On the evening of Tuesday, 30 April 2021, the Portfolio Committee on Corporative Governance and Traditional Affairs was briefed on the provincial state of readiness for the 2021 winter initiation season and the state of readiness for the implementation of the Customary Initiation Bill, which may soon be enacted into law by the President.

The Members of the committee were briefed by the Department of Corporative Governance and Traditional Affairs (CoGTA), as well as the National House of Traditional Leaders (NHTL) who revealed that 13 fatalities were recorded during the December initiation school season in the Eastern Cape.

Mr Abram Sithole, who is the Chief Executive Officer of the NHTL, said that fatalities occurred as a result of dehydration and an alleged shooting incident which is being investigated by the police.

“What we have been able to gather is that when boys know that they are about to attend the initiation school, they stop to drink water for a couple of weeks, because they believe a myth which says that a wound heals faster when the body is dehydrated. Others even stop to drink water three weeks before they go to the initiation school and, when they get there, they are dehydrated already,” said Mr Sithole.

The committee Chairperson, Ms Faith Muthambi, expressed shock at the fatalities, and called for accountability. She said that those who are tasked with monitoring initiation schools in the province should be invited to explain as to what went wrong, because the province had a risk-adjusted plan to prevent such eventualities.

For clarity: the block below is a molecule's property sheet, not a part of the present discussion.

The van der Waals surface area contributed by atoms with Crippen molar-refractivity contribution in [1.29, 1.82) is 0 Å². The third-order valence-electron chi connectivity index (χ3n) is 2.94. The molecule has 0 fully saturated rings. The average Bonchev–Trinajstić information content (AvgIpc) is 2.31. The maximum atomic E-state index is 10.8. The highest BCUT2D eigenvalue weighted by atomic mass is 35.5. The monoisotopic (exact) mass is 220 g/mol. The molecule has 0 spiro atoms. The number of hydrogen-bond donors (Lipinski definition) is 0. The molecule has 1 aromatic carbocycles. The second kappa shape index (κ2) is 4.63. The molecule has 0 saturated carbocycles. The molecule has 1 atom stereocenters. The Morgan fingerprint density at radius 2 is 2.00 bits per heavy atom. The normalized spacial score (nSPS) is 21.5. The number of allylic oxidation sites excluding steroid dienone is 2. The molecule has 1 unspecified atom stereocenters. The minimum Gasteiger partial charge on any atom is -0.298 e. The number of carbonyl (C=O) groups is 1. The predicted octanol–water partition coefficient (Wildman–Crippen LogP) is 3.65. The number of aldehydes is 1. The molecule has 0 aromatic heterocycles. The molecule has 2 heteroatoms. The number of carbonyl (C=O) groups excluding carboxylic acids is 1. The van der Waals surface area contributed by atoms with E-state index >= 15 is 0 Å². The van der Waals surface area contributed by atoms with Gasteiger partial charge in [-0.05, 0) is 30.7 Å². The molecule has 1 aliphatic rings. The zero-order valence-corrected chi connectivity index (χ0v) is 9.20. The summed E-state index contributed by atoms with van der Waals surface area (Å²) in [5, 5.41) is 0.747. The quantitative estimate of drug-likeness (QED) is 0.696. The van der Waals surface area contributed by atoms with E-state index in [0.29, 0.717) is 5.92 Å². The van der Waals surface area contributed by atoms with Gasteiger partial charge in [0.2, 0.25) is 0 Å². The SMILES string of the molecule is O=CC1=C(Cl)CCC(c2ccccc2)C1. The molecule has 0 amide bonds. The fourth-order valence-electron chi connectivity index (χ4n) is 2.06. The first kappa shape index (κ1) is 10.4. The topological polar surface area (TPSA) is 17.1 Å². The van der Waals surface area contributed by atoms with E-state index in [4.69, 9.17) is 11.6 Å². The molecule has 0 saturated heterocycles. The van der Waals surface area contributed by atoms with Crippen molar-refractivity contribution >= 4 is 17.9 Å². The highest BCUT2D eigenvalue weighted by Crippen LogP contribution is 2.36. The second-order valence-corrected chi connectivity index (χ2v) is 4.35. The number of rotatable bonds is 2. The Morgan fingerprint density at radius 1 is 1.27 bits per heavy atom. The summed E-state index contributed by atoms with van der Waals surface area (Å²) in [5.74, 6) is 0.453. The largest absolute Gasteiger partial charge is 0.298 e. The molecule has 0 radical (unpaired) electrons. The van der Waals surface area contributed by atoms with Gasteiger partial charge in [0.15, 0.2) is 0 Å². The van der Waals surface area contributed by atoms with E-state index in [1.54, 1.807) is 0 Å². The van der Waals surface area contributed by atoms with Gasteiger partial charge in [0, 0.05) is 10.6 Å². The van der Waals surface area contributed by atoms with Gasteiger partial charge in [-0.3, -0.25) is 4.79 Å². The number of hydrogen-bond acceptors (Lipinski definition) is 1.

Ms Muthambi further tasked CoGTA and the NHTL that they should, in the earliest time, provide the committee with a comprehensive report regarding the fatalities. According to her, the report should include, among other things, the number of initiates that were discharged with injuries and support given to the bereaved families.

The committee concluded unanimously that initiation schools in the Eastern Cape require a serious intervention.

Also, Members of the committee heard that CoGTA is ready to implement the Customary Initiation Bill as soon as it is enacted into law by President Cyril Ramaphosa.

Once enacted into law, the Customary Initiation Act will make provision for the establishment of the national and provincial initiation oversight committees. Section 40(1) of the Bill says that a national initiation oversight committee should be established within 90 days of the law coming into effect. The department told committee Members that it is ready to implement this legislative imperative.

Section 20(2) of the Customary Initiation Bill makes it compulsory to conduct the screening of initiation school principals, traditional surgeons, care-givers and traditional health practitioners. It also regulates the minimum requirements for the registration of traditional surgeons, as well as the development of acceptable standards relating to discipline at initiation schools.

Furthermore, Members of the committee heard that the Eastern Cape is the only province in the country with a specific law that regulates initiation schools, namely the Eastern Cape Customary Male Initiation Practice Act of 2016.

Ms Muthambi advised the department to make provision for the inclusion of an implementation plan of the Customary Initiation Bill into its 2021/22 annual performance.

“She said, in conclusion: “Our role as Parliament does not stop with the conclusion of the legislative process, but continues in respect of monitoring and oversight. We will therefore be continuously engaging all the relevant stakeholders as to be kept abreast of developments in the implementation of this important statute.”

By Justice Molafo

31 March 2021